Kitchen

Gas or Electric? Choose Your Next Stove Wisely


Traditionally, most homeowners have two choices for the stove: gas and electric. More often than not, the type of stove you prefer boils down to what you learned to cook on. However, conversions occur, and plenty of people find reasons to switch their allegiance. For instance, burgeoning chefs may be swayed by the versatility and accuracy provided by the flame heating of gas stoves. Meanwhile, parents with young children may switch to an electric stove, seeing it as the safer of the two. Families also appreciate the easy-clean virtues of electric stoves. Strong as one's personal preference may be, economics play a role too: Depending on where you live, one or the other stove type might be cheaper to operate.

If your current stove is scorching your sauces, burning the bacon, and ruining the roast, it might be time for a replacement. We put the two types side by side-gas vs. electric stoves-to understand the key differences and decide what's right for your household.


Gas stoves require a gas line.

Though propane, butane, or even liquefied petroleum gas can be used to power a stove, most gas stoves run on natural gas and require a gas line to the house. Depending on where you live, the requirement of a gas line may be a deal-breaker. In most suburbs, the infrastructure is such that gas- and electric-powered stoves are equally feasible. In more remote areas, gas lines are not a given.

No matter where you live, chances are there's electricity. And so long as your home has electricity, you can operate an electric stove. It simply needs to be plugged in. Note, however, that most electric stoves do require a 240-volt power outlet.


Electric stoves tend to be a bit more expensive than gas counterparts, though differences in operating costs vary by region.

As with any other investment you'd make in your home, choosing a new stove involves weighing both the upfront purchase cost and the long-term operating cost. Electric stoves tend to carry the higher price tag-not by much, though. Whereas average electric stoves range from $450 to $2,800, comparable gas stoves range from $460 to $2,300. So there's a difference, but it's not a very dramatic one. (If price tags give you pause, be sure to check out our tips for buying appliances at a discount.)

Operating costs, however, are often different enough to be a deciding factor for many. It's difficult to make blanket statements here, because utility rates change from state to state. But in most states, natural gas costs less than electricity, and where that's the case, a gas stove typically costs 10 to 30 percent less to operate on an ongoing basis.


Electric stovetops, however, are more energy-efficient.

While it might be cheaper to operate a gas stove for your needs, you waste more energy with gas. Seventy-four percent of the energy produced on an electric range is transferred to food, compared to about 40 percent on a gas range. (Still, it's not the most energy-efficient stove out there. Though a study published in the American Council for an Energy-Efficient Economy's Summer Study on Energy Efficiency in Buildings found induction cooktops to be an even better option, with up to 90 percent of the energy transferred to food.)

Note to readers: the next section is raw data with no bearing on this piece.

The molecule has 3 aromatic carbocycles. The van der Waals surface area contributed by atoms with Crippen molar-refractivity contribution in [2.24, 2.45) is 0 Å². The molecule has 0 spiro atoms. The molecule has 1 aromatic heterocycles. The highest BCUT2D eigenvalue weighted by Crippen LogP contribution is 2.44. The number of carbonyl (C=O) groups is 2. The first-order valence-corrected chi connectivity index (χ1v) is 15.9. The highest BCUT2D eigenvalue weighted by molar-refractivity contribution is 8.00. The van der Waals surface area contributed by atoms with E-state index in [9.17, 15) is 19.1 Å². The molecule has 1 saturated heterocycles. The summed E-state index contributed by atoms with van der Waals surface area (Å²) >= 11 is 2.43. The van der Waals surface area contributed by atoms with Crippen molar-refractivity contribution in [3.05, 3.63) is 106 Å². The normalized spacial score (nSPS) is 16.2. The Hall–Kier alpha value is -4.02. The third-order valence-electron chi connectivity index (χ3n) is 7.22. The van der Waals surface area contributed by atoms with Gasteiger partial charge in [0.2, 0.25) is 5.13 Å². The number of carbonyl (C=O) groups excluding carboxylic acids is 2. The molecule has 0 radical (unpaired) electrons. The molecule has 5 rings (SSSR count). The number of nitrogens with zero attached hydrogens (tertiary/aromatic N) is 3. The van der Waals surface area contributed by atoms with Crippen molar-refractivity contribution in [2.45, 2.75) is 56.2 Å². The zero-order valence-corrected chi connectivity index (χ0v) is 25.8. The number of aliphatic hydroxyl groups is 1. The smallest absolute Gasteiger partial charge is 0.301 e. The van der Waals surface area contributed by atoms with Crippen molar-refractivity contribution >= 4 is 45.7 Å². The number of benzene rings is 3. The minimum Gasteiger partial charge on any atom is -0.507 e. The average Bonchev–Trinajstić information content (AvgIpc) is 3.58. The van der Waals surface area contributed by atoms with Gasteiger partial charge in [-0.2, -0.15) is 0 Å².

Gas stoves offer more precise temperature control than electric ones.

The main difference between gas and electric stoves lies in how they respond to temperature setting changes. Gas stoves respond more or less instantly as the flames spread around the bottom of a pan, and knobs that change the size of the flames give you more of the precise control needed to be successful with certain dishes.

Electric stoves do not respond as quickly, particularly when you're adjusting the temperature down or turning the heat off. Besides that, there are also a few things that an electric stove simply cannot do that a gas stove can: charring, toasting, and flambéing. If you're a committed home chef, the superior performance of gas stoves may sway you in their favor.


Electric stoves are generally safer for households.

Though covered with metal grates, the burners on a gas stove use an adjustable open flame. Wherever there's an open flame, there's a chance of a flammable item (like a rogue paper towel or dishcloth) getting too close and catching fire. Sure, electric stoves do not eliminate risks of burns or fires, but they are generally considered safer.

You also risk gas leaks if not properly hooked up to a gas line or a knob turns enough to release gas without igniting. To be on the safe side, any home with a gas stove should have a carbon monoxide detector. And all households, regardless of whether they have gas or electric stoves, should be vigilant to make sure that knobs are always turned Off when the appliance is not in use.


Electric stoves can be easier to clean.

While cleaning stoves with electric coils is comparable enough to cleaning those gas options with burners and grates, there's another newer electric option that surpasses all as easy-care: a smooth glass or ceramic cooktop. When cooled, these smooth stovetops clean up with just the wipe of a damp rag and dish soap. And, on a bad day, a caked-on mess would still only take only the minimal abrasion that baking soda to scrub off.

All in all, when shopping for a new stove and choosing between gas and electric, choose what you're most comfortable using. If you have reservations about natural gas or are nervous about cooking on an open flame, opt for an electric stove. On the other hand, if you're budget-minded or a budding chef, gas may be best. The choice, of course, is ultimately yours.